Monday, February 29, 2016

Monday Magic

In which Tim explores the world of Magic: The Gathering one
card at a time, courtesy of Gatherer's "Random Card" button.

Dwarven Ruins (Fallen Empires, 1994)

Ah, Fallen Empires. Memories!

It really is amazing, in hindsight, that Magic survived as long as it did, because the first few years of the game were defined by a series of garbage decisions on every level - business, creative, gameplay - any one of which would have derailed anything less than a bonafide phenomenon. Fallen Empires was a bad set in many ways but it wasn't bad enough to kill the game. By 1995 they couldn't have killed Magic if they wanted to - and they sure seemed to be trying.

Magic's success during this initial period is also significant because of the game's positive impact on the comics industry. The game first premiered in 1993, during the beginning of the end of the early 1990s boom-and-bust. Right about the time - late Summer of that year, actually - when stores across the country were beginning to realize just how badly they had been screwed by a perfect storm of bad market conditions, this weird little trading card game (there had never been such a thing before, so people didn't even know how to categorize it) with spotty regional distribution started to seep into stores. The first Magic sets were printed in laughably small numbers. No one, least of all the people who made the game, expected what they got: a phenomenon that would in short order create an entirely new category of games. Comic book stores sitting on hundreds of unsold copies of Turok #1 and Adventures of Superman #500 desperately needed something to keep the doors open, and the fact that people were actually buying Magic cards in large amounts - when they could be found at all - was more than enough reason for these stores to embrace the new product. Hundreds of stores across the country closed in this period, but many of the ones whose doors remained opened survived because they started selling Magic cards.

The first few Magic sets were all underprinted. Even after Wizards of the Coast had begun to realize the scale of their success, they still couldn't quite figure out how much product was enough to satisfy demand. From Wikipedia:
Because previous sets were underprinted, often making them unavailable very quickly after they went on sale, more Fallen Empires cards were printed than any previous set. Wizards of the Coast announced the print run of Fallen Empires to be 350-375 million cards compared to 75 million for its predecessor The Dark. Booster packs were thus available until 1998 despite the fact that Wizards stopped shipping cards in January 1995.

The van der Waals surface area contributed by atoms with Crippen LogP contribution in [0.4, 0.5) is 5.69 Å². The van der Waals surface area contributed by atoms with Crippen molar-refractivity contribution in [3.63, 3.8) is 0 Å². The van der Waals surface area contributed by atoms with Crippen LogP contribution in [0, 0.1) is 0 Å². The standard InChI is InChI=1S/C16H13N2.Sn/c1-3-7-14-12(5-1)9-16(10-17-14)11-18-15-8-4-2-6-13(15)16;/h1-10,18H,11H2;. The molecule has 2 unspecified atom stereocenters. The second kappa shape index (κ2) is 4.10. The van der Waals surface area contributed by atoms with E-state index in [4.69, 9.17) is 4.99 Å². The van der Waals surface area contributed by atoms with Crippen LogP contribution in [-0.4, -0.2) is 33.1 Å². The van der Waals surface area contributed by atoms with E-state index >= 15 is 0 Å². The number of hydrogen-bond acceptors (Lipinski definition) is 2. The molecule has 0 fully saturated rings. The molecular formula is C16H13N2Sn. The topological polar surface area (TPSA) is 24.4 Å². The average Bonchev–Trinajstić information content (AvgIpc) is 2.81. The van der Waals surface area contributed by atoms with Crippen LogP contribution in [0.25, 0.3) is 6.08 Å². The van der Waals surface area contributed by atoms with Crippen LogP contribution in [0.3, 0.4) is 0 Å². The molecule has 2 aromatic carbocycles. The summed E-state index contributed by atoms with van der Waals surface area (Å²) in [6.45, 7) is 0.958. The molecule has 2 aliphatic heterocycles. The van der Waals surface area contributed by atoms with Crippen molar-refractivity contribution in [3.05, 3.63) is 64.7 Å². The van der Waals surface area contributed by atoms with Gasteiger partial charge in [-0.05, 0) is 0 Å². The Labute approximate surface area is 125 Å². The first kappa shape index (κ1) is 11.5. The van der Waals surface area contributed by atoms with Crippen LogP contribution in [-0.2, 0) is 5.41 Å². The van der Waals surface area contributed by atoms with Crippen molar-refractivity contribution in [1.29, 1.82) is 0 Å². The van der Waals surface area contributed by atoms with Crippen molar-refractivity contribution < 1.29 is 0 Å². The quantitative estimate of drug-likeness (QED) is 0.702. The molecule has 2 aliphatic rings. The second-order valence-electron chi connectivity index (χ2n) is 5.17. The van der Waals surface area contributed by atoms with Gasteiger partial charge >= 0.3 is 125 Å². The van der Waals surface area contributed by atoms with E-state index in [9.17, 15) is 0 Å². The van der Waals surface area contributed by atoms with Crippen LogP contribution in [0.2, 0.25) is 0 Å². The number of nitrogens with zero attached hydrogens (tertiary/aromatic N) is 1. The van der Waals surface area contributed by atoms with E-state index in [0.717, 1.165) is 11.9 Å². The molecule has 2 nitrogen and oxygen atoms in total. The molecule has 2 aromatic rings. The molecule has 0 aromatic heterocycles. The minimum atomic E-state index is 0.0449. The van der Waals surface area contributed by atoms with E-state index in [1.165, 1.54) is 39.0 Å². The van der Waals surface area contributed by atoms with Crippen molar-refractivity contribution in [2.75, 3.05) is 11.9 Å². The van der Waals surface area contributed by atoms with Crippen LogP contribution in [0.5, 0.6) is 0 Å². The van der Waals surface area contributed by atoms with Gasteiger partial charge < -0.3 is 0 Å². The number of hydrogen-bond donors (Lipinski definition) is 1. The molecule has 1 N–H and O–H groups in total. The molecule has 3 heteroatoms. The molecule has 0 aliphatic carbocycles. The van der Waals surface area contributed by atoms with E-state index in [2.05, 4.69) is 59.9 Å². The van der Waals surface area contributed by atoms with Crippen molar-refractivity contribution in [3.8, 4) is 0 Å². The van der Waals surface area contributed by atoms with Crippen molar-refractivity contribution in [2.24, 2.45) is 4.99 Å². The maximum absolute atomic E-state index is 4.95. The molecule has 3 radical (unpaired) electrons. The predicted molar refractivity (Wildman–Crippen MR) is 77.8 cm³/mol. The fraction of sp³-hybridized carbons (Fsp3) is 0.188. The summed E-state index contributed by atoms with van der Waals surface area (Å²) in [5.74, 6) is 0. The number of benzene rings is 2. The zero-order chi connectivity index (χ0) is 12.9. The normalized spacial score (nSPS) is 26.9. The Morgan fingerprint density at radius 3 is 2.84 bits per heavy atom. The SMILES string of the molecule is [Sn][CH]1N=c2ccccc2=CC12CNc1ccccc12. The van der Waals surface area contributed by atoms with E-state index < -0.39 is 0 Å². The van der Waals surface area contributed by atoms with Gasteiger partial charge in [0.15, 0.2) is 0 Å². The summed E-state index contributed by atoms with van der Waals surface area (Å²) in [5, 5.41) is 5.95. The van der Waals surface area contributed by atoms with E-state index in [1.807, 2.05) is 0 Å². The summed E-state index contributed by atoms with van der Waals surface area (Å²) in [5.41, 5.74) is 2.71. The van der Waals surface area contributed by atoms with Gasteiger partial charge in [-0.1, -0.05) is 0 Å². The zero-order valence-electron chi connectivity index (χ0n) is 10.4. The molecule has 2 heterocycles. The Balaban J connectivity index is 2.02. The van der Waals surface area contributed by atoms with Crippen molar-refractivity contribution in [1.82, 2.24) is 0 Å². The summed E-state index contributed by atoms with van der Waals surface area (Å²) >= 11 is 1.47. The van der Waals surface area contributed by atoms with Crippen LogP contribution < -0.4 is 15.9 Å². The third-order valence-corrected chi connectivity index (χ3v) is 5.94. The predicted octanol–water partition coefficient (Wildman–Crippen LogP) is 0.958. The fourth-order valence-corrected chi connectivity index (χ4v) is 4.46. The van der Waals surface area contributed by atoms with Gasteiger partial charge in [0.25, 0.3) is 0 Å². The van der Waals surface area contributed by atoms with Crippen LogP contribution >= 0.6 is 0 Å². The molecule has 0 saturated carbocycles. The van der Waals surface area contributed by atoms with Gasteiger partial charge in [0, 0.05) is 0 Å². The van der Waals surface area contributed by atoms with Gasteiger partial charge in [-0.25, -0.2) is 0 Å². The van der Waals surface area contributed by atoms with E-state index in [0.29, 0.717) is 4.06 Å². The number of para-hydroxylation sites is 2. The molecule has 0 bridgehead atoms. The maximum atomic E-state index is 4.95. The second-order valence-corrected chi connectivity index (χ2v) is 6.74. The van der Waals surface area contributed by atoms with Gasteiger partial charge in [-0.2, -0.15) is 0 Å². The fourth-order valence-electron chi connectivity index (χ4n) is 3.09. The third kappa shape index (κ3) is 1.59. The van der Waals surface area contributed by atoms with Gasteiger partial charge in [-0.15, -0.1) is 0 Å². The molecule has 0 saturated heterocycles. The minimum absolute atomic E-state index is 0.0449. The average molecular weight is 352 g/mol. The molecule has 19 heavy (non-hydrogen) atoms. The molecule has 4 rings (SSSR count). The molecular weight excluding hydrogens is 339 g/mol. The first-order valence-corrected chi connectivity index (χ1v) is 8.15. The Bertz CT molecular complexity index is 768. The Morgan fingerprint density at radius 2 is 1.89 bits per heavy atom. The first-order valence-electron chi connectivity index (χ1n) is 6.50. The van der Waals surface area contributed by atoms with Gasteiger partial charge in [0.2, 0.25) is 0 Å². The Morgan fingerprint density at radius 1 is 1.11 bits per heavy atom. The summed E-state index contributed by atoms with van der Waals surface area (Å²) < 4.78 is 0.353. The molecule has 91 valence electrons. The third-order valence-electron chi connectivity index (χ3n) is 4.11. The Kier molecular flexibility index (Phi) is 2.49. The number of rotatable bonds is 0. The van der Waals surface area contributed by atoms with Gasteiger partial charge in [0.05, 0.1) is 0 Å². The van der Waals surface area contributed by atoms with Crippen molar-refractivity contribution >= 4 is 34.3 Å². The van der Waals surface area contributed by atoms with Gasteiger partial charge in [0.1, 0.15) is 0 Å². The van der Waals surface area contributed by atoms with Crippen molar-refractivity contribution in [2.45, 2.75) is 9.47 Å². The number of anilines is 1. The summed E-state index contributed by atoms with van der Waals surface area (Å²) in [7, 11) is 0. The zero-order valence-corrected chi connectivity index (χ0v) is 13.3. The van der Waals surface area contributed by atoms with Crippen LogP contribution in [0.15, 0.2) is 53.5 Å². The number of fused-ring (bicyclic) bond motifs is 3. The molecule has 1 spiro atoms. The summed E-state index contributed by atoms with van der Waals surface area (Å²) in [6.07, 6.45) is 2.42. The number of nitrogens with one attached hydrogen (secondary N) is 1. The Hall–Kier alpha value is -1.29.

So how many Magic cards was enough? Somewhere between 75 million and 350-375 million.

This is why, when I first got into the game in 1995, Fallen Empires was everywhere. Along with Homelands and Chronicles, Fallen Empires was ubiquitous, overprinted, and soon discounted heavily by retailers who were trying to make up for lost time by loading up on as many Magic cards as the market could bear. The problem was that, like most of the other early expansion sets, Fallen Empires was weak. Not as weak as Homelands, mind you (still considered by universal consensus to be the worst Magic set ever printed), but weak enough that sales suffered.

I bought a lot of packs of Fallen Empires, though, for the simple reason that it was there. Stores still couldn't keep the core set (Fourth Edition, by then) in stock, but if you had money left over from comics burning a hole in your pocket and wanted to buy Magic cards, well, there were always packs of Fallen Empires on hand. It may not have been Mr. Right, but it was Mr. Right Now, if you know what I mean. When they pop up, it's worth pointing out that you can still to this day get a sealed box of Fallen Empires for around the price of a box of whatever the new product is.

Amazingly, all these weak, underperforming sets did little to lessen the insatiable desire for new Magic product. By 1995 there were other Collectible Card Games on the market, but Magic was still the one to beat. Ice Age was well-received and sold well, even if it was followed in short order by the aforementioned Homelands. As chaotic as the first three years of Magic production was, the market for the game only continued to grow, and those retailers who had embraced the game as a lifeline during a down period for the comic book industry. To this day it's rare to find a comic book store that doesn't at least carry new Magic product, even if they don't go so far as to support tournaments. (The fact that a pack of Magic cards has usually been around the price of a new comic probably helps.)

Anyway, Fallen Empires. It was a weak set in terms of gameplay but as far as flavor went it was actually pretty cool. There was a quite elaborate story behind the set, featuring a war among various factions on the Dominarian continent Sarpadia (I talked a little bit about Dominaria last week). The dwarves were fighting orcs and goblins, which is usually what dwarves do. Interestingly, despite their status as an evergreen fantasy race, dwarves have been largely absent from Magic for many years. Apparently there were various parties in Magic R&D who just didn't like dwarves, which seems weird considering that they're making a card game called Magic: The Gathering.

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